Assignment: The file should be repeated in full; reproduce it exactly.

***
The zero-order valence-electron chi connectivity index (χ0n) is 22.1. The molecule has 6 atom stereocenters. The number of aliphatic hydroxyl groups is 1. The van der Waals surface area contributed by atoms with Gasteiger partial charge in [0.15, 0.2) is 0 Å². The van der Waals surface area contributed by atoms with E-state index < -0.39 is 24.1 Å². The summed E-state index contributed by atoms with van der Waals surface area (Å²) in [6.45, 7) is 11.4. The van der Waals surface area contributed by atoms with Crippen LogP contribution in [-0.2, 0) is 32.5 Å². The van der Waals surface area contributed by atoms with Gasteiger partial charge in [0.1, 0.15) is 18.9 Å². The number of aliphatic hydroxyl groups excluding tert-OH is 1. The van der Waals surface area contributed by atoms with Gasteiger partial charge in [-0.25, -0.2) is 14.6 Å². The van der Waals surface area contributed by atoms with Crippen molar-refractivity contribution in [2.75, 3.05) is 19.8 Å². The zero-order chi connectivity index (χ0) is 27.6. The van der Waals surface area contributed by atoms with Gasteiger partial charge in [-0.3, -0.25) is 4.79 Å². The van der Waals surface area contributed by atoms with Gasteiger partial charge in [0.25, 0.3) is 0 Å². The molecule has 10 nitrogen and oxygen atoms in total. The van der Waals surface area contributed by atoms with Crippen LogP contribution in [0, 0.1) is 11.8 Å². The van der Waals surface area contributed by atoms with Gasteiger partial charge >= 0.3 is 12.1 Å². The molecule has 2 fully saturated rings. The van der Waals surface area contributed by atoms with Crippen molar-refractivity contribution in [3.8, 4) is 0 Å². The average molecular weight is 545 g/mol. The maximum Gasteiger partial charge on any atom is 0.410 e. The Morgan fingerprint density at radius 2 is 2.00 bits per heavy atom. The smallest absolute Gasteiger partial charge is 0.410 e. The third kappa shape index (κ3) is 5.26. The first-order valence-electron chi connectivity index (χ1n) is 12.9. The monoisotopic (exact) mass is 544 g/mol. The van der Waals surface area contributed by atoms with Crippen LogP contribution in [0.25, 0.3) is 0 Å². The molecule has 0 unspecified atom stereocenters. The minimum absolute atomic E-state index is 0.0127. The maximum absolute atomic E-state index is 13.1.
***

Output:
The zero-order valence-electron chi connectivity index (χ0n) is 22.1. The molecule has 6 atom stereocenters. The number of aliphatic hydroxyl groups is 1. The van der Waals surface area contributed by atoms with Gasteiger partial charge in [0.15, 0.2) is 0 Å². The van der Waals surface area contributed by atoms with E-state index < -0.39 is 24.1 Å². The summed E-state index contributed by atoms with van der Waals surface area (Å²) in [6.45, 7) is 11.4. The van der Waals surface area contributed by atoms with Crippen LogP contribution in [-0.2, 0) is 32.5 Å². The van der Waals surface area contributed by atoms with Gasteiger partial charge in [0.1, 0.15) is 18.9 Å². The number of aliphatic hydroxyl groups excluding tert-OH is 1. The van der Waals surface area contributed by atoms with Gasteiger partial charge in [-0.25, -0.2) is 14.6 Å². The van der Waals surface area contributed by atoms with Crippen molar-refractivity contribution in [2.75, 3.05) is 19.8 Å². The zero-order chi connectivity index (χ0) is 27.6. The van der Waals surface area contributed by atoms with Gasteiger partial charge in [-0.3, -0.25) is 4.79 Å². The van der Waals surface area contributed by atoms with Gasteiger partial charge in [0.25, 0.3) is 0 Å². The molecule has 10 nitrogen and oxygen atoms in total. The van der Waals surface area contributed by atoms with Crippen LogP contribution in [0, 0.1) is 11.8 Å². The van der Waals surface area contributed by atoms with Gasteiger partial charge >= 0.3 is 12.1 Å². The molecule has 2 fully saturated rings. The van der Waals surface area contributed by atoms with Crippen molar-refractivity contribution in [3.8, 4) is 0 Å². The average molecular weight is 545 g/mol. The maximum Gasteiger partial charge on any atom is 0.410 e. The Morgan fingerprint density at radius 2 is 2.00 bits per heavy atom. The smallest absolute Gasteiger partial charge is 0.410 e. The third kappa shape index (κ3) is 5.26. The first-order valence-electron chi connectivity index (χ1n) is 12.9. The monoisotopic (exact) mass is 544 g/mol. The van der Waals surface area contributed by atoms with Crippen LogP contribution in [0.25, 0.3) is 0 Å². The molecule has 0 unspecified atom stereocenters. The minimum absolute atomic E-state index is 0.0127. The maximum absolute atomic E-state index is 13.1.